Hachette Book Group’s privacy policy has been updated effective September 28, 2017. You can read the updated policy here. You can also email any questions to HBG-Privacy@hbgusa.com.

We use cookies to offer you a better browsing experience, analyze site traffic, personalize content, and serve targeted advertisements. You can find out more or switch them off if you prefer here. By continuing to use the site without changing settings, you consent to our use of cookies.

The Film Club

The Film Club

A Memoir

“I loved David Gilmour’s sleek, potent little memoir, The Film Club. It’s so, so wise in the ways of fathers and sons, of movies and movie-goers, of love and loss.”
— Richard Russo, Pulitzer Prize winning author of Empire Falls

“If all sons had dads like David Gilmour, then Oedipus would be a forgotten legend and Father’s Day would be a worldwide film festival.”

–Sean Wilsey, author of Oh the Glory of It All

“David Gilmour is a very unlikely moral guidance counselor: he’s broke, more or less unemployed and has two children by two different women. Yet when it looks as though his teenage son is about to go off the rails, he reaches out to him through the only subject he knows anything about: the movies. The result is an object lesson in how fathers should talk to their sons.” –Toby Young, author of How to Lose Friends & Alienate People



At the start of this brilliantly unconventional family memoir, David Gilmour is an unemployed movie critic trying to convince his fifteen-year-old son Jesse to do his homework. When he realizes Jesse is beginning to view learning as a loathsome chore, he offers his son an unconventional deal: Jesse could drop out of school, not work, not pay rent – but he must watch three movies a week of his father’s choosing.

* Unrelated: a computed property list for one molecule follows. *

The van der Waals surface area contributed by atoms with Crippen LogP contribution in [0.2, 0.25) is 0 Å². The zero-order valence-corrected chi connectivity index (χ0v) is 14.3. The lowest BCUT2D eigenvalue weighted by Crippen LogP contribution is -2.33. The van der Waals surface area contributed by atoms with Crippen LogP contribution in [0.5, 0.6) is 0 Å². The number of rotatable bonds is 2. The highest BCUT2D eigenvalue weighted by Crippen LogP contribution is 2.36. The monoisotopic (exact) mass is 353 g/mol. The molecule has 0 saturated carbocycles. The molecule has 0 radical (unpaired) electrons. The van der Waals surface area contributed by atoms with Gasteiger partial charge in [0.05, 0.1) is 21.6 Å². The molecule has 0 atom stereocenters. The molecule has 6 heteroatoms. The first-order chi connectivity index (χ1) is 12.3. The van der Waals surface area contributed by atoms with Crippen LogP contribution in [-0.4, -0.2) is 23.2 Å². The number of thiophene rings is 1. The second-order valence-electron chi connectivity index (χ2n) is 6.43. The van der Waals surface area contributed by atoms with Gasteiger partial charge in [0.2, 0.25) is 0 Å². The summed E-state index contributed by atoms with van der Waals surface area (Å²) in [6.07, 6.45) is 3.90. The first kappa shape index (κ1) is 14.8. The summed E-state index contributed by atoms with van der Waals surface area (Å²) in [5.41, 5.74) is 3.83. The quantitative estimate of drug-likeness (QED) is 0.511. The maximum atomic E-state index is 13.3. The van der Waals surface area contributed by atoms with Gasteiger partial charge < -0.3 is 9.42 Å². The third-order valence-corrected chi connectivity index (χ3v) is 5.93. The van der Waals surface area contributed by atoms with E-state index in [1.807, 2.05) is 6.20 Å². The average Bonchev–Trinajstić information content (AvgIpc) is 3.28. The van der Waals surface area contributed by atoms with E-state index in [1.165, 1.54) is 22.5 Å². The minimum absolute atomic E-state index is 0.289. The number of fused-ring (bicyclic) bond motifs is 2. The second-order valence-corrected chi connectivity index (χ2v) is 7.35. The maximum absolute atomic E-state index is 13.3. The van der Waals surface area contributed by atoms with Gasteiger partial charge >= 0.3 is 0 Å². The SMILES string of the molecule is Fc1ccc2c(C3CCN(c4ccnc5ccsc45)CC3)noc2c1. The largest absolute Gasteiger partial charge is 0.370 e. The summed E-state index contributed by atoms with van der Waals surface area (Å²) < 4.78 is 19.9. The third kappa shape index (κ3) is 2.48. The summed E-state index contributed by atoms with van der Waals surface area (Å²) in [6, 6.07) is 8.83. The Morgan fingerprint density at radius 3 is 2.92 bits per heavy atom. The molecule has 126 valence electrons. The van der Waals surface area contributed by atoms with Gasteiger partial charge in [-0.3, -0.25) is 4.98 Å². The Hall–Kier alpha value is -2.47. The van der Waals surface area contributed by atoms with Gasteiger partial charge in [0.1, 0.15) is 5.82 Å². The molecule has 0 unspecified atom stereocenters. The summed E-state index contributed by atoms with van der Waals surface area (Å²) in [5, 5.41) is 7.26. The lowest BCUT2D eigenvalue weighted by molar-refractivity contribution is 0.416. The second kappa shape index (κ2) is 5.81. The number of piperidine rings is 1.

Week by week, side by side, father and son watched everything from True Romance to Rosemary’s Baby to Showgirls, and films by Akira Kurosawa, Martin Scorsese, Brian DePalma, Billy Wilder, among others. The movies got them talking about Jesse’s life and his own romantic dramas, with mercurial girlfriends, heart-wrenching breakups, and the kind of obsessive yearning usually seen only in movies.

Through their film club, father and son discussed girls, music, work, drugs, money, love, and friendship – and their own lives changed in surprising ways.
Read More

Genre: Nonfiction / Biography & Autobiography / Personal Memoirs

On Sale: June 1st 2009

Price: $16

Page Count: 240

ISBN-13: 9780446199308

What's Inside

Read More Read Less

Praise

"Tender . . . a beautiful, unvarnished portrait of fathers and sons-irregular, flawed, full of heartbreak and heart."Peg Tyre, Newsweek
"Dynamic . . .heartwarming . . . With ironic wit and self-introspection, [Gilmour] beautifully analyzes the slow but transforming effect the films had on his son . . . Perfectly balanced recollections, brimming with pathos leavened by sardonic humor."Kirkus Reviews
"I was hooked on Gilmour's spare, limpid style, and on the tenderness, bitter sweetness, and the film education that I could feel unfolding from the first page . . . THE FILM CLUB is a deep pleasure to read, almost as much fun as - or maybe more than - going to the movies."Elizabeth Benedict, The Huffington Post
"Gilmour expertly tackles the nostalgia not only of film but also that of parents, watching as their children grow and develop separate lives. With his unique blend of film history and personal memoir, Gilmour's latest offering will deservedly win him new American fans."Publishers Weekly, Starred Review
"Wise, hilarious and sometimes screwy . . . an inspiring change of pace from the way fathers usually are depicted . . . [Gilmour's] advice to Jesse about his painful girlfriend problems is warm and wise, with just the right amount of adult bluntness. THE FILM CLUB is a highly lovable book."The Portland Oregonian
"Both for its smart, engaging movie talk and for its touching depiction of a father-son relationship, The Film Club gets two thumbs way up."Booklist